Black Lives Matter’s line of attack and public protests have made life more difficult for Pete Buttigieg, who has struggled to gain traction with black voters.

WINTERSET, Iowa — Black Lives Matter activist Kat Redding says if former South Bend, Indiana, Mayor Pete Buttigieg captures the Democratic presidential nomination she won’t vote come Election Day.
Ms. Redding is among a small band of Black Lives Matter members from South Bend that protested Mr. Buttigieg’s campaign stop over the weekend in Los Angeles, and have followed him here to Iowa, where they hope to cast a pall over his candidacy three weeks out from the first-in-the-nation caucuses by cautioning voters that the silver-tongued 37-year-old can’t be trusted to address the concerns of the black community.
“To me, Mayor Pete is the equivalent of Trump,” Ms. Redding told The Washington Times on Monday. “I feel like Trump is very aggressive with his racism, and I think Mayor Pete is very passive with his racism.”
If Mr. Trump and Mr. Buttigieg “are my options I would not vote. They are just two of the same people,” she said, and denied recent news reports identifying her as a supporter of Sen. Bernard Sanders.
The line of attack and public protests have made life more difficult for Mr. Buttigieg, who has struggled to gain traction with black voters, even as his message of belonging and unity has struck a chord with voters in predominantly white Iowa and New Hampshire, where he is running near the front of the pack.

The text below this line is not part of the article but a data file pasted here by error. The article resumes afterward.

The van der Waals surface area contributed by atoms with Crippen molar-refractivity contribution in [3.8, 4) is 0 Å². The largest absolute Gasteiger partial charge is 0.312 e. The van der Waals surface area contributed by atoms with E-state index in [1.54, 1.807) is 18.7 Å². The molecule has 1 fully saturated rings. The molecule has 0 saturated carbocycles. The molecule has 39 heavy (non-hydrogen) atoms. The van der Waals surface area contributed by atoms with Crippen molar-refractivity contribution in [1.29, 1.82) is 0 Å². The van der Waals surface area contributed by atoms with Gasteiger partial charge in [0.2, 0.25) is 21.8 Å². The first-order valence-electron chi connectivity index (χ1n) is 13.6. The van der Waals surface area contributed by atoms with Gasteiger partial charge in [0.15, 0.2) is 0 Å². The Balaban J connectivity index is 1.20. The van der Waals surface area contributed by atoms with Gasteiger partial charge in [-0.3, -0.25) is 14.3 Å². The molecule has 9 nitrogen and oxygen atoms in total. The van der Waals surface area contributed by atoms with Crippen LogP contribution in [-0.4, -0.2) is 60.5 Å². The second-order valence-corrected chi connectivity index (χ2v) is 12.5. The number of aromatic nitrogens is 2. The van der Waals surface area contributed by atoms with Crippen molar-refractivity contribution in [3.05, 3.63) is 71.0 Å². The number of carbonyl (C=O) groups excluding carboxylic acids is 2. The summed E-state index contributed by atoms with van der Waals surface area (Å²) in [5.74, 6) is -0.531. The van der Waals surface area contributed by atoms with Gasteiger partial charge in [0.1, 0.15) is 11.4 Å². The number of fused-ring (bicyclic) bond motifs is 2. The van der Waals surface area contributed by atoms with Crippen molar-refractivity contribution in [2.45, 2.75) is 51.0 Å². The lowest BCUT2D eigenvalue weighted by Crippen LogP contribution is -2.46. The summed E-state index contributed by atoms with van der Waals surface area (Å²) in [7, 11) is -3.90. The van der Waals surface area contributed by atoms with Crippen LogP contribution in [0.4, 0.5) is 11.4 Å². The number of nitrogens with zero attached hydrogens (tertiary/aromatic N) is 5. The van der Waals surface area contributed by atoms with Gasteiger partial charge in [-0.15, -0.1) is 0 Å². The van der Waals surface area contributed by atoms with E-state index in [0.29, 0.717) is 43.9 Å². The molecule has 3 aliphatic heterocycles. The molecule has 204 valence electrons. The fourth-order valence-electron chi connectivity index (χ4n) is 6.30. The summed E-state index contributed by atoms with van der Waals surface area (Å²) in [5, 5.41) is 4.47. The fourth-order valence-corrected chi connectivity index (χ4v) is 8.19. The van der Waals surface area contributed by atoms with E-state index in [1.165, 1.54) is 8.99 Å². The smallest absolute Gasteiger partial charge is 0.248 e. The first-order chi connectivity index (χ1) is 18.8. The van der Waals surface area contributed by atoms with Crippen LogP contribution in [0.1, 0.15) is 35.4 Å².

Mr. Buttigieg’s allies have a different take on his eight years as mayor.
South Bend Councilwoman Sharon McBride, who is black, countered that “the opinions of South Bend Black Lives Matter are not necessarily representative of the black community in South Bend, many of whom are supportive of Pete and believe that our city has gotten better under his leadership.”
“As someone who has worked closely with Pete as a member of my hometown’s Common Council, I know him to be a thoughtful, honest, inspiring leader,” Ms. McBride said, praising his record on affordable housing and combating homelessness.
The Buttigieg campaign, meanwhile, highlighted the reduced unemployment and poverty rates on his watch.
It also touted the “Douglass Plan for Black America” — named for abolitionist Frederick Douglass — which the presidential hopeful rolled out earlier this year that outlines his vision for lifting up black communities through changes to the criminal justice system and spending more on schools and health care.
Ms. Redding and a few other members of Black Lives Matter, a group that she said includes about two dozen members, crashed a Buttigieg town hall Sunday, holding “anti-black, anti-poor” signs, blasted out news releases knocking him and signaled they aren’t going away.
Polls show Mr. Buttigieg is locked in a tight race with Sen. Bernard Sanders of Vermont, Sen. Elizabeth Warren of Massachusetts and former Vice President Joseph R. Biden, the last of whom has been the clear favorite of black voters across the nation.
Becky Kakac, a white Iowa supporter of the ex-mayor, said at the Winterset town hall that she understands that Mr. Buttigieg has work to do with black voters, but appeared befuddled at the idea that Mr. Buttigieg and Mr. Trump could be cast as two peas in a pod.
“I would never put them in the same pod,” Ms. Kakac said. “That’s upsetting. I don’t know what to think of it. I am kind of shocked that someone would say that.”